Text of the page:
The folks at the Wall Street Journal (subscription may be required) are talking about the trend towards downsizing. Homebuilders like KB and Toll Brothers have nationwide portfolios and have obviously been dramatically affected by regional drops in home sales across many parts of the country.
During the boom period, these homebuilders were drawn to building high-margin McMansions, large template homes that provided a lot of square footage on the inside but were very similar to others in the neighborhood.
Because many buyers in other regions are reluctant to make "big bets" on real estate (i.e. tie up a large chunk of their net worth in one investment vehicle --- even if they're living in it), these builders have started building McCottages again, smaller template homes that are more affordable.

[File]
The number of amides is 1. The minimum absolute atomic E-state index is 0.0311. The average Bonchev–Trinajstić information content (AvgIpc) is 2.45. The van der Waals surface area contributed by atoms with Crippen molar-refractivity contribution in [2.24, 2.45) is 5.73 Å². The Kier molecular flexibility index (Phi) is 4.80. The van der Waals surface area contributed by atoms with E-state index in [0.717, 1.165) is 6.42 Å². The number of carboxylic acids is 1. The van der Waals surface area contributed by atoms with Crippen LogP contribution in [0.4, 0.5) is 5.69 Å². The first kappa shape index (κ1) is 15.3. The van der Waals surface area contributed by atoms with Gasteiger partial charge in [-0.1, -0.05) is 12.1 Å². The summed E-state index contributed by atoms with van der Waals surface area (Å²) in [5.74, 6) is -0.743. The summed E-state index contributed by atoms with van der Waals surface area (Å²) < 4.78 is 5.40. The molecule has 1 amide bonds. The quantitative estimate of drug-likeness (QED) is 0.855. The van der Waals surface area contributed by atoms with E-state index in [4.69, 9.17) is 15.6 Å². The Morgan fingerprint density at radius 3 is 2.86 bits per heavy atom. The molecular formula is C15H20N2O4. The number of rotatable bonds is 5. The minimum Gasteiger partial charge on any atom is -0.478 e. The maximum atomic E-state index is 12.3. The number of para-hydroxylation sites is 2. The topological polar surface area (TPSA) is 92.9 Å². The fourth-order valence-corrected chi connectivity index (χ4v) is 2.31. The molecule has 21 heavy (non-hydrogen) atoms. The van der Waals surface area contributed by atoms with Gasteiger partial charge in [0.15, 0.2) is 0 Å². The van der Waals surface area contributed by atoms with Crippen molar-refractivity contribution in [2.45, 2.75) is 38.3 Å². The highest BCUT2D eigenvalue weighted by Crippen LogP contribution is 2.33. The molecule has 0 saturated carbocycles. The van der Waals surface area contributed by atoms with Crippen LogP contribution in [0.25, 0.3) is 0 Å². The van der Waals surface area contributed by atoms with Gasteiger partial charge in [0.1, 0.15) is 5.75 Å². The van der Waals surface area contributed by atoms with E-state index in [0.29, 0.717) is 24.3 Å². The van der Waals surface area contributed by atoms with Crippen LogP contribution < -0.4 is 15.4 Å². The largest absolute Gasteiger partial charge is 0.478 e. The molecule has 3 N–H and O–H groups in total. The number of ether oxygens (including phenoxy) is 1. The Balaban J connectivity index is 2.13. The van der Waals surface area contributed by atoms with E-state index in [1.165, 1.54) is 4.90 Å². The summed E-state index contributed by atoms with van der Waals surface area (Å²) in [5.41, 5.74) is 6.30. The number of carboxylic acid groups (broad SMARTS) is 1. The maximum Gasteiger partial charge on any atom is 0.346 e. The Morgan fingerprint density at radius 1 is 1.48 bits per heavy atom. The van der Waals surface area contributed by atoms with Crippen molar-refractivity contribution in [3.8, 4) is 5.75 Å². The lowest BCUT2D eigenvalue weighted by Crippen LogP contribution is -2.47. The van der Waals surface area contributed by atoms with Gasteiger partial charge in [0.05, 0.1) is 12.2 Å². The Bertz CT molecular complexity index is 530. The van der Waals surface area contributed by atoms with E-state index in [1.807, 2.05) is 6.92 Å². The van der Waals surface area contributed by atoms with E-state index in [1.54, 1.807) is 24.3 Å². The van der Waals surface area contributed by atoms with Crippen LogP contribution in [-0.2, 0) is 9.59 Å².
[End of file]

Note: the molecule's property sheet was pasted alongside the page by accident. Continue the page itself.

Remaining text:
Eichler would be proud.
Even so, there's another factor that's fueling this trend: the conforming rate. With the evaporation of the secondary market for jumbo loans, mortgages over $417,000, the money used to fund them has become expensive and that cost is passed directly to the consumer.
That difference could be a whole 1% on the loan or more, so Pulte, from the article says that "it expects its average selling price for the third quarter of this year to be $331,000, down from $335,000." Has this decrease in size happened before? You betcha: the early 80's, early 90's and today. But between, the sizes increased all over again.